APA: Does the research show any links between teen dating violence and today’s increased use of social media?
Dr. Hamby: Yes, our new study coming out in Psychology of Violence provides the first nationally representative data showing a strong association between teen dating violence and cyberbullying. Victims of teen dating violence are three to four times more likely to be cyberbullied as other teens. These aren’t all boyfriends and girlfriends abusing each other online and in person. It reflects a pervasive vulnerability for all teens that is probably due to parents, teachers and other adults failing to prioritize the safety of teens in their lives.
APA: What are some of the behavioral signs of a teen who is a victim of teen dating violence?
Dr. Hamby: Parents and other concerned adults can watch for a dramatic decline in contact with other friends. It is natural that a boyfriend and girlfriend will want to spend time together, and this will often take up some of their free time that previously might have been spent with other peers. Still, it is important to maintain nondating friendships and it is worrisome if time with friends falls to near zero or they seem anxious about making plans that don’t include their partner. Of course, classic signs of psychological distress, such as symptoms of anxiety or depression, are associated with teen dating violence and numerous other problems and should be investigated.
APA: What should parents do if they suspect their child is a victim of dating violence? What can teens do if they are a victim or if they know someone who is a victim?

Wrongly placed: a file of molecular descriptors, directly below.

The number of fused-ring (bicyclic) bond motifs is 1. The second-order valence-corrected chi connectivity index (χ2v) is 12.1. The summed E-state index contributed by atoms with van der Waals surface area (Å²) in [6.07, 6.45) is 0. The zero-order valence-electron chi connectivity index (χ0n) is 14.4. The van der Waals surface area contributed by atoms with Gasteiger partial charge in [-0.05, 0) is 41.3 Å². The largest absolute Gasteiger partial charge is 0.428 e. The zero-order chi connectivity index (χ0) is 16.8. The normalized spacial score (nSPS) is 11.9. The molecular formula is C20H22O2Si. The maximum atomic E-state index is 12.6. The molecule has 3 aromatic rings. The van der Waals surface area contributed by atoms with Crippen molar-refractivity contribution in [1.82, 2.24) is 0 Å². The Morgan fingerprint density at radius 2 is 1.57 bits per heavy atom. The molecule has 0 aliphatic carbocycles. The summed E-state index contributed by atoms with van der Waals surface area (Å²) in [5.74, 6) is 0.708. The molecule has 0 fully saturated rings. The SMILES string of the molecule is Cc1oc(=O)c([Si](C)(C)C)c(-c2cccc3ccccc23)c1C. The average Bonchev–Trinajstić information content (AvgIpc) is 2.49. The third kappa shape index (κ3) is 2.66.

Dr. Hamby: There are many steps that parents and other bystanders can take, starting with simply expressing concern and offering to be a safe, nonblaming person to talk to about relationships. Parents are important role models for teens (whether it seems like it or not) and also need to make sure their own relationships are respectful and egalitarian. Speaking up when you see someone being treated badly is also a way to help create community norms that promote healthy relationships. Finally, all parents should know about resources in their area and online. No matter where you live in the United States, teens, parents or anyone else can call the National Domestic Violence Hotline at 1-800-799-SAFE or loveisrespect at 1-866-331-9474, text “loveis” to 77054.
The American Psychological Association, in Washington, D.C., is the largest scientific and professional organization representing psychology in the United States and is the world's largest association of psychologists. APA's membership includes more than 154,000 researchers, educators, clinicians, consultants and students. Through its divisions in 54 subfields of psychology and affiliations with 60 state, territorial and Canadian provincial associations, APA works to advance psychology as a science, as a profession and as a means of promoting health, education and human welfare.
Contact: Dr. Sherry Hamby can be reached at (931) 598-1476 or by [/URL]email.
Teen Dating Violence: Co-Occurrence With other Victimizations in the National Survey of Children's Exposure to Violence (NatSCEV) (PDF, 68KB),” Sherry Hamby, PhD, Sewanee, University of the South; David Finkelhor, PhD, and Heather Turner, PhD, University of New Hampshire; Psychology of Violence, online.